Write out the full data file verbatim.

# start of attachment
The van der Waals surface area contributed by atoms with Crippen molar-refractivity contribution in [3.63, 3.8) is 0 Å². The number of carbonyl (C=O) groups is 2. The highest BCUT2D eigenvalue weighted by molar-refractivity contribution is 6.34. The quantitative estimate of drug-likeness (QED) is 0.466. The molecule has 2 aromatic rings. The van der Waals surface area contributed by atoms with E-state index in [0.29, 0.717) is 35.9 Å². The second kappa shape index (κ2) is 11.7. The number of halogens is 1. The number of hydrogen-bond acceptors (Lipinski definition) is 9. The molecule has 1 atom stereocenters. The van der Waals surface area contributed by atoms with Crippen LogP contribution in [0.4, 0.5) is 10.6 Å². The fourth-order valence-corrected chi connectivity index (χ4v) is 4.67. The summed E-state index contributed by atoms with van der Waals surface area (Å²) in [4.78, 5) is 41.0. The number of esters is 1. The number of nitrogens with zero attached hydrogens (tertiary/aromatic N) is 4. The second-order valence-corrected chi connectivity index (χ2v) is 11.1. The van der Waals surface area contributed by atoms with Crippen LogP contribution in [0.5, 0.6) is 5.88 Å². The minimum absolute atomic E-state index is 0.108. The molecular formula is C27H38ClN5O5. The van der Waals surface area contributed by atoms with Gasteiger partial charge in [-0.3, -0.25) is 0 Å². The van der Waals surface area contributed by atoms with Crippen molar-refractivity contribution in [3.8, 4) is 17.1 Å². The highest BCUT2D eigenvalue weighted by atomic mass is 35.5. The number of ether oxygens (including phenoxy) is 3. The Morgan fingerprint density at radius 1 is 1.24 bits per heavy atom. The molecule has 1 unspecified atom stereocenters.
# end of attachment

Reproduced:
The van der Waals surface area contributed by atoms with Crippen molar-refractivity contribution in [3.63, 3.8) is 0 Å². The number of carbonyl (C=O) groups is 2. The highest BCUT2D eigenvalue weighted by molar-refractivity contribution is 6.34. The quantitative estimate of drug-likeness (QED) is 0.466. The molecule has 2 aromatic rings. The van der Waals surface area contributed by atoms with E-state index in [0.29, 0.717) is 35.9 Å². The second kappa shape index (κ2) is 11.7. The number of halogens is 1. The number of hydrogen-bond acceptors (Lipinski definition) is 9. The molecule has 1 atom stereocenters. The van der Waals surface area contributed by atoms with Crippen LogP contribution in [0.4, 0.5) is 10.6 Å². The fourth-order valence-corrected chi connectivity index (χ4v) is 4.67. The summed E-state index contributed by atoms with van der Waals surface area (Å²) in [4.78, 5) is 41.0. The number of esters is 1. The number of nitrogens with zero attached hydrogens (tertiary/aromatic N) is 4. The second-order valence-corrected chi connectivity index (χ2v) is 11.1. The van der Waals surface area contributed by atoms with Crippen LogP contribution in [0.5, 0.6) is 5.88 Å². The minimum absolute atomic E-state index is 0.108. The molecular formula is C27H38ClN5O5. The van der Waals surface area contributed by atoms with Gasteiger partial charge in [-0.3, -0.25) is 0 Å². The van der Waals surface area contributed by atoms with Crippen molar-refractivity contribution in [3.8, 4) is 17.1 Å². The highest BCUT2D eigenvalue weighted by atomic mass is 35.5. The number of ether oxygens (including phenoxy) is 3. The Morgan fingerprint density at radius 1 is 1.24 bits per heavy atom. The molecule has 1 unspecified atom stereocenters.